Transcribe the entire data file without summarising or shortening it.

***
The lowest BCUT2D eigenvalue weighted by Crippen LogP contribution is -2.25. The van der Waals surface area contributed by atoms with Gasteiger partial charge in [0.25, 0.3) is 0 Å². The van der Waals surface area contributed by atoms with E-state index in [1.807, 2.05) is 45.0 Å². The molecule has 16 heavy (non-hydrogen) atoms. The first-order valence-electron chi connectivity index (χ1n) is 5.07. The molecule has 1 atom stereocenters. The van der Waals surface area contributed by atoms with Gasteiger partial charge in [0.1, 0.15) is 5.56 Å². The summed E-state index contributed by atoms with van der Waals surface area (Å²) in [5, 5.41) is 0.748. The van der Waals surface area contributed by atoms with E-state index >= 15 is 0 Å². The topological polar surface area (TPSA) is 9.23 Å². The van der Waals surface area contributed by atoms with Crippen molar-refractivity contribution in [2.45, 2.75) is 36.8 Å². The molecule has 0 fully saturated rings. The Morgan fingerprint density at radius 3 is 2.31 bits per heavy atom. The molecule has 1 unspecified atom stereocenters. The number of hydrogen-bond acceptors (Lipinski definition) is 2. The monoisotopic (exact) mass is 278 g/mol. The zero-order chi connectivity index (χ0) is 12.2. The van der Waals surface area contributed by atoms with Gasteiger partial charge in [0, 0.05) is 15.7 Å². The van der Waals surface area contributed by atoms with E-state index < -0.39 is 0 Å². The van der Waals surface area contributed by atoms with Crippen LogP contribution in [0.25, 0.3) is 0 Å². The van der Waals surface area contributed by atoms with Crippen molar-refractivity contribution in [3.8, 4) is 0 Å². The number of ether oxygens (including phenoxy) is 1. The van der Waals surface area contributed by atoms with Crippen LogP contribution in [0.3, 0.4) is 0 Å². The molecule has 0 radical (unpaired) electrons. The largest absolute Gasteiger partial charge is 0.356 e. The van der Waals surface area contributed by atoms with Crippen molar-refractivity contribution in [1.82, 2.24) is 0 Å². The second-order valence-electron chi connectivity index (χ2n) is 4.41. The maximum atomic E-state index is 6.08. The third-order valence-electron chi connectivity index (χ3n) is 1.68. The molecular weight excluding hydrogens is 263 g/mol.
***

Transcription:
The lowest BCUT2D eigenvalue weighted by Crippen LogP contribution is -2.25. The van der Waals surface area contributed by atoms with Gasteiger partial charge in [0.25, 0.3) is 0 Å². The van der Waals surface area contributed by atoms with E-state index in [1.807, 2.05) is 45.0 Å². The molecule has 16 heavy (non-hydrogen) atoms. The first-order valence-electron chi connectivity index (χ1n) is 5.07. The molecule has 1 atom stereocenters. The van der Waals surface area contributed by atoms with Gasteiger partial charge in [0.1, 0.15) is 5.56 Å². The summed E-state index contributed by atoms with van der Waals surface area (Å²) in [5, 5.41) is 0.748. The van der Waals surface area contributed by atoms with E-state index >= 15 is 0 Å². The topological polar surface area (TPSA) is 9.23 Å². The van der Waals surface area contributed by atoms with Crippen molar-refractivity contribution in [2.45, 2.75) is 36.8 Å². The molecule has 0 fully saturated rings. The Morgan fingerprint density at radius 3 is 2.31 bits per heavy atom. The molecule has 1 unspecified atom stereocenters. The number of hydrogen-bond acceptors (Lipinski definition) is 2. The monoisotopic (exact) mass is 278 g/mol. The zero-order chi connectivity index (χ0) is 12.2. The van der Waals surface area contributed by atoms with Gasteiger partial charge in [0, 0.05) is 15.7 Å². The van der Waals surface area contributed by atoms with E-state index < -0.39 is 0 Å². The van der Waals surface area contributed by atoms with Crippen LogP contribution in [0.25, 0.3) is 0 Å². The van der Waals surface area contributed by atoms with Crippen molar-refractivity contribution in [3.8, 4) is 0 Å². The number of ether oxygens (including phenoxy) is 1. The van der Waals surface area contributed by atoms with Crippen LogP contribution in [0.3, 0.4) is 0 Å². The molecule has 0 radical (unpaired) electrons. The largest absolute Gasteiger partial charge is 0.356 e. The van der Waals surface area contributed by atoms with Crippen molar-refractivity contribution in [1.82, 2.24) is 0 Å². The second-order valence-electron chi connectivity index (χ2n) is 4.41. The maximum atomic E-state index is 6.08. The third-order valence-electron chi connectivity index (χ3n) is 1.68. The molecular weight excluding hydrogens is 263 g/mol.